For years, Alan Hooper was trying to acquire a parcel for his development group’s large-scale mixed-use project, FATVillage, in Fort Lauderdale, but the owner wouldn’t budge. Hooper had grown so frustrated that he was even planning to move ahead with the project and build around the site.
Last week, Hooper was finally able to buy out the holdout, allowing his real estate company to move forward with the project in Fort Lauderdale’s new arts and entertainment district. Fat Village Properties LLC, managed by Hooper and Urban Street Development LLC, bought the 12,750-square-foot site at 516 Northwest 1st Avenue for $5.5 million or $431 per square foot. Carol Daggett Lenahan was the seller.
“It makes everything a lot more efficient,” Hooper said. “It was a center parcel. It was dead center in the plan.”
Hooper’s Urban Street Development is spearheading development of FATVillage, which will consist of eight buildings and will include apartments, offices, retail spaces, restaurants, a commercial parking garage and a hotel. It will cost approximately $300 million, according to its website. In total, the project will span over 506,000 square feet.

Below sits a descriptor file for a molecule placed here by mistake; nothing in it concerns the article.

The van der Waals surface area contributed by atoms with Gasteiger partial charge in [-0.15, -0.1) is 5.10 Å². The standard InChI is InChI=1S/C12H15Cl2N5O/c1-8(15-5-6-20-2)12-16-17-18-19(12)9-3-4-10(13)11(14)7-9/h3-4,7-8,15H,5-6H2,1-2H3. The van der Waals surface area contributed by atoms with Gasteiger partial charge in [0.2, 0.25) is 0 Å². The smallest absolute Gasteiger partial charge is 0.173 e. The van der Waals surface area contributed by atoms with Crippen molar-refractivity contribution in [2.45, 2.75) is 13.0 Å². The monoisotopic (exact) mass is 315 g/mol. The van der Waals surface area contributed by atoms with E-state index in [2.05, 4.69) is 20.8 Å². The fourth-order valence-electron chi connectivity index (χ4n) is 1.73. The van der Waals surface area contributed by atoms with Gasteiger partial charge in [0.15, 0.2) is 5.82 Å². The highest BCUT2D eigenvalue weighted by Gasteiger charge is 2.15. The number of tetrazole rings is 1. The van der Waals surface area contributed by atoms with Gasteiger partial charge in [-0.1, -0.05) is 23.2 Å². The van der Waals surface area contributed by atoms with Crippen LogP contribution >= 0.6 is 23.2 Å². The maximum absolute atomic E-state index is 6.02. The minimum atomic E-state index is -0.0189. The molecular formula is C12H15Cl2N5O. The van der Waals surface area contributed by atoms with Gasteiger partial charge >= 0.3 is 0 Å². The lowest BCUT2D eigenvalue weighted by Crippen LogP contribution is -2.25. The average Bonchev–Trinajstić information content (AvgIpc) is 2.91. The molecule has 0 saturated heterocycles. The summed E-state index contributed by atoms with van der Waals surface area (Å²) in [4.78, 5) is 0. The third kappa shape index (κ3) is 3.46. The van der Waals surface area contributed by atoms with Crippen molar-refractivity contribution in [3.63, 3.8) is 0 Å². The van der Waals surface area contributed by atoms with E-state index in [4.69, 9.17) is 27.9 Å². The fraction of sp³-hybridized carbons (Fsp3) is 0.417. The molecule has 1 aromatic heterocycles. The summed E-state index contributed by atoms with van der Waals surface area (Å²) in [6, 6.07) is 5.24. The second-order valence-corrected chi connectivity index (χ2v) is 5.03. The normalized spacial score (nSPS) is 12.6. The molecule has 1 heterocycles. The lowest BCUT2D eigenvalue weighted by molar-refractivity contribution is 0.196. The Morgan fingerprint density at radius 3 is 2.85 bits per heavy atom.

FATVillage’s first component will be the Forge Lofts – 35 boutique, luxury rental lofts. The project will also include two residential towers with 307 units.
Property owners Doug McCraw and Lutz Hofbauer created the FATVillage Arts District from old industrial properties. The area is designed to be similar to Miami’s Wynwood neighborhood, where developers also repurposed old warehouses into art galleries, restaurants and bars.
The area is also in a designated Opportunity Zone. The federal program allows developers or investors to gain substantial tax advantages for investing in certain areas throughout the country.
Hooper said so far the project has not received any Opportunity Zone money, but he said Opportunity Zone funds are reaching out to invest in the project.
FATVillage is near the Virgin Trains USA Fort Lauderdale station. The high-speed train line offers stops in Miami and West Palm Beach and plans to add stops in Boca Raton and Tampa. Development is booming around the train stations. Virgin Trains USA’s parent company FECI is planning to build a 14-story building at 101 Northwest Third Street Street in Fort Lauderdale.